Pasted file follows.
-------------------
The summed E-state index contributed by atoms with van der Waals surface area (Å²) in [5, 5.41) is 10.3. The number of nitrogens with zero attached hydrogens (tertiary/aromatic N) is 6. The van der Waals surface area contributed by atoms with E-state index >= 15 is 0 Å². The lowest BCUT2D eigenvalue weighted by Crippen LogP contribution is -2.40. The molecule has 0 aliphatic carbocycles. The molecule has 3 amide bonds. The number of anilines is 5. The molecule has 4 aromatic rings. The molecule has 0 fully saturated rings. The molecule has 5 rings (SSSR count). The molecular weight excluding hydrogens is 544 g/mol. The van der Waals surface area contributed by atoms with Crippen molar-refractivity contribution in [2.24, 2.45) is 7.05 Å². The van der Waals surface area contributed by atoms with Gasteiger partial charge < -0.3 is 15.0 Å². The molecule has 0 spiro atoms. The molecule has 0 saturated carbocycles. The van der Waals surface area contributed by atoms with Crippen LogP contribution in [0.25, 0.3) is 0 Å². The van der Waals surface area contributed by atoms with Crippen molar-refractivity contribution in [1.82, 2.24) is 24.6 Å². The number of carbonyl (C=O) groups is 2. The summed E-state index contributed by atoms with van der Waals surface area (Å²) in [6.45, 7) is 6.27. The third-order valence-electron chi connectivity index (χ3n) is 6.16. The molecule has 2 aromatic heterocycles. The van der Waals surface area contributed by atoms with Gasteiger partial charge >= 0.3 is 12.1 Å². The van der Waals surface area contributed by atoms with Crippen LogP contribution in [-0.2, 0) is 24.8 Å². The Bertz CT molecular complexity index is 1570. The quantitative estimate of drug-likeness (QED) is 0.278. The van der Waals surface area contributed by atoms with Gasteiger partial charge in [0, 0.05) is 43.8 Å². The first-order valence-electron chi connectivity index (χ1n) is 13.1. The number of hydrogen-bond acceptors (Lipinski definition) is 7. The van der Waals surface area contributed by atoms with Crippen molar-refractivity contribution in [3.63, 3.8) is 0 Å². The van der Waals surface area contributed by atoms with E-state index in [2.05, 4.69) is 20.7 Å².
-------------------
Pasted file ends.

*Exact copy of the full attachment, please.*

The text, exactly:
The summed E-state index contributed by atoms with van der Waals surface area (Å²) in [5, 5.41) is 10.3. The number of nitrogens with zero attached hydrogens (tertiary/aromatic N) is 6. The van der Waals surface area contributed by atoms with E-state index >= 15 is 0 Å². The lowest BCUT2D eigenvalue weighted by Crippen LogP contribution is -2.40. The molecule has 0 aliphatic carbocycles. The molecule has 3 amide bonds. The number of anilines is 5. The molecule has 4 aromatic rings. The molecule has 0 fully saturated rings. The molecule has 5 rings (SSSR count). The molecular weight excluding hydrogens is 544 g/mol. The van der Waals surface area contributed by atoms with Crippen molar-refractivity contribution in [2.24, 2.45) is 7.05 Å². The van der Waals surface area contributed by atoms with Gasteiger partial charge < -0.3 is 15.0 Å². The molecule has 0 spiro atoms. The molecule has 0 saturated carbocycles. The van der Waals surface area contributed by atoms with Crippen LogP contribution in [0.25, 0.3) is 0 Å². The van der Waals surface area contributed by atoms with Crippen molar-refractivity contribution in [1.82, 2.24) is 24.6 Å². The number of carbonyl (C=O) groups is 2. The summed E-state index contributed by atoms with van der Waals surface area (Å²) in [6.45, 7) is 6.27. The third-order valence-electron chi connectivity index (χ3n) is 6.16. The molecule has 2 aromatic heterocycles. The van der Waals surface area contributed by atoms with Gasteiger partial charge >= 0.3 is 12.1 Å². The van der Waals surface area contributed by atoms with Crippen LogP contribution in [-0.2, 0) is 24.8 Å². The Bertz CT molecular complexity index is 1570. The quantitative estimate of drug-likeness (QED) is 0.278. The van der Waals surface area contributed by atoms with Gasteiger partial charge in [0, 0.05) is 43.8 Å². The first-order valence-electron chi connectivity index (χ1n) is 13.1. The number of hydrogen-bond acceptors (Lipinski definition) is 7. The van der Waals surface area contributed by atoms with Crippen molar-refractivity contribution in [3.63, 3.8) is 0 Å². The van der Waals surface area contributed by atoms with E-state index in [2.05, 4.69) is 20.7 Å².